I had left Sri Lanka, which is still a very unsafe place. For me to get here, I had to learn to speak English, I had to go to art school, become a rapper — because it’s what America understood the most, in terms of communication — get to America, stand in front of respected TV channels like CNN and Fox. And I was like, “Hi, my name is M.I.A. I’m a Tamil and I come from Sri Lanka. Oh, by the way: There’s a war coming to an end, but it’s not as easy as the government killing terrorists. It’s a lot of civilians getting killed, and they’re using chemical weapons. Footage is being uploaded to YouTube, which is disgusting.” And everybody told me to F off. They were just like, “We don’t understand you; you’re a liar,” and discredited the work that I had done for 10 years. […]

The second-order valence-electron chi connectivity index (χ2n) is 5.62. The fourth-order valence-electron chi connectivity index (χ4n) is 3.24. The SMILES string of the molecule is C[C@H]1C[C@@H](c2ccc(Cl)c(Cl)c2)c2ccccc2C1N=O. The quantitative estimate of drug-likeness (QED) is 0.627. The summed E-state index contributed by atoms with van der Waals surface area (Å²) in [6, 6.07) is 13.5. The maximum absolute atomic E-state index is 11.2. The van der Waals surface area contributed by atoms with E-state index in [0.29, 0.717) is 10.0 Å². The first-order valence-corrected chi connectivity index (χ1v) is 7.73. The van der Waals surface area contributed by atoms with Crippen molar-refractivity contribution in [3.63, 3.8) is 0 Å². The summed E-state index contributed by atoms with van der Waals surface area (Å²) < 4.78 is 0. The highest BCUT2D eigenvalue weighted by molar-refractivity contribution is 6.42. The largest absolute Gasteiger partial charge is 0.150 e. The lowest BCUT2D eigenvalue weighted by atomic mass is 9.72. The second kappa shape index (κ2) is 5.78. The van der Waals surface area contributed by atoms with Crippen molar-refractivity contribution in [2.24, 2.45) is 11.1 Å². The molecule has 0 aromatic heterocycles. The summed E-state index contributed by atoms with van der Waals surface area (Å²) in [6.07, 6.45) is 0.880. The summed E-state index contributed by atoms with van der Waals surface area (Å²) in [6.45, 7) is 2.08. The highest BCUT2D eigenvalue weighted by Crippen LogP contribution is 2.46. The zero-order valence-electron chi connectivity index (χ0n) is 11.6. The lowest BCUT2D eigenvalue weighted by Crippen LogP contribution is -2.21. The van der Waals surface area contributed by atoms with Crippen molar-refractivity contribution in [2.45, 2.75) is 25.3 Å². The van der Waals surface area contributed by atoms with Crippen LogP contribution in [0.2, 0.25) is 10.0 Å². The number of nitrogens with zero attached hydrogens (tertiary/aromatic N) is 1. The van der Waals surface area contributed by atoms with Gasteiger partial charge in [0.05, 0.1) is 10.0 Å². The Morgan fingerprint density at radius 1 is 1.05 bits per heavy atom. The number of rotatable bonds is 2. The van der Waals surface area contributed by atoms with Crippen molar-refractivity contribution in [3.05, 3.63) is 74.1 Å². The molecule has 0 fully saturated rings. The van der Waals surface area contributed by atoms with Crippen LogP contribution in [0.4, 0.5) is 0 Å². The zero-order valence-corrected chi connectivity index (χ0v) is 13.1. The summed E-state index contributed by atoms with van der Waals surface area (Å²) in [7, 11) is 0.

One is a story where an American person goes to Uganda and picks out the story, puts it into context and then uploads it to YouTube, and then a lot of Americans can understand it. And me, I can be in the same category as Jacob, but I did the journey myself — nobody had to come to my village and save me and articulate my story. I’d learned the language myself, I built the platform myself, got to a microphone myself, got nominated for a Grammy and an Oscar the same month, to make the biggest platform possible in America. Then I told the story — and it didn’t translate.